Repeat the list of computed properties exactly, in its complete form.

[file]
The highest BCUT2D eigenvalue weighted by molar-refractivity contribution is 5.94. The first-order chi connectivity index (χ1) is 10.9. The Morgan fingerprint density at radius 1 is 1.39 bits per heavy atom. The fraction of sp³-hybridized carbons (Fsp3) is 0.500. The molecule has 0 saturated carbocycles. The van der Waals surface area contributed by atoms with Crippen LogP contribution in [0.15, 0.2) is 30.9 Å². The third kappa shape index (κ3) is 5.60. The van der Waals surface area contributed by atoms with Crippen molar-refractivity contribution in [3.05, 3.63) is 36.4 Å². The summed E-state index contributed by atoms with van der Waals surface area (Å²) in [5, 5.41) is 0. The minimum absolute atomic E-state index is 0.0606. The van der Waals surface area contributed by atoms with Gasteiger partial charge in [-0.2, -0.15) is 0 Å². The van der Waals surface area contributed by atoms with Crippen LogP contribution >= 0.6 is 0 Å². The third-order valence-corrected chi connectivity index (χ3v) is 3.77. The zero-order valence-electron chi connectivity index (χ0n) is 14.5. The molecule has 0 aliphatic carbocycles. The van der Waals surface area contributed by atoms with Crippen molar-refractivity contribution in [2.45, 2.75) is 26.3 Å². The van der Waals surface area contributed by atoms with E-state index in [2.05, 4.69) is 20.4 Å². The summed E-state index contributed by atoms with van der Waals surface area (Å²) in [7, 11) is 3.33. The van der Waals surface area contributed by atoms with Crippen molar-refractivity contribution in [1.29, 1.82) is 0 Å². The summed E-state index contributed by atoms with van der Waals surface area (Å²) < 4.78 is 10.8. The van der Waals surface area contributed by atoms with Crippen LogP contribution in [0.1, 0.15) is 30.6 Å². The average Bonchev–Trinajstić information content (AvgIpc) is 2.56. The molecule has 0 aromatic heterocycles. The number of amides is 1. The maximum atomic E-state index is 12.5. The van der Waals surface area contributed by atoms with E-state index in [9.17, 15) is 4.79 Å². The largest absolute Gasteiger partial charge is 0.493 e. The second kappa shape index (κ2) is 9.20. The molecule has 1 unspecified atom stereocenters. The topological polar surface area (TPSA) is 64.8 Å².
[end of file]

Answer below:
The highest BCUT2D eigenvalue weighted by molar-refractivity contribution is 5.94. The first-order chi connectivity index (χ1) is 10.9. The Morgan fingerprint density at radius 1 is 1.39 bits per heavy atom. The fraction of sp³-hybridized carbons (Fsp3) is 0.500. The molecule has 0 saturated carbocycles. The van der Waals surface area contributed by atoms with Crippen LogP contribution in [0.15, 0.2) is 30.9 Å². The third kappa shape index (κ3) is 5.60. The van der Waals surface area contributed by atoms with Crippen molar-refractivity contribution in [3.05, 3.63) is 36.4 Å². The summed E-state index contributed by atoms with van der Waals surface area (Å²) in [5, 5.41) is 0. The minimum absolute atomic E-state index is 0.0606. The van der Waals surface area contributed by atoms with Gasteiger partial charge in [-0.2, -0.15) is 0 Å². The van der Waals surface area contributed by atoms with Crippen LogP contribution >= 0.6 is 0 Å². The third-order valence-corrected chi connectivity index (χ3v) is 3.77. The zero-order valence-electron chi connectivity index (χ0n) is 14.5. The molecule has 0 aliphatic carbocycles. The van der Waals surface area contributed by atoms with Crippen molar-refractivity contribution in [2.45, 2.75) is 26.3 Å². The van der Waals surface area contributed by atoms with E-state index in [2.05, 4.69) is 20.4 Å². The summed E-state index contributed by atoms with van der Waals surface area (Å²) in [7, 11) is 3.33. The van der Waals surface area contributed by atoms with Crippen molar-refractivity contribution in [1.29, 1.82) is 0 Å². The summed E-state index contributed by atoms with van der Waals surface area (Å²) < 4.78 is 10.8. The van der Waals surface area contributed by atoms with Crippen LogP contribution in [0.1, 0.15) is 30.6 Å². The average Bonchev–Trinajstić information content (AvgIpc) is 2.56. The molecule has 0 aromatic heterocycles. The number of amides is 1. The maximum atomic E-state index is 12.5. The van der Waals surface area contributed by atoms with E-state index in [9.17, 15) is 4.79 Å². The largest absolute Gasteiger partial charge is 0.493 e. The second kappa shape index (κ2) is 9.20. The molecule has 1 unspecified atom stereocenters. The topological polar surface area (TPSA) is 64.8 Å².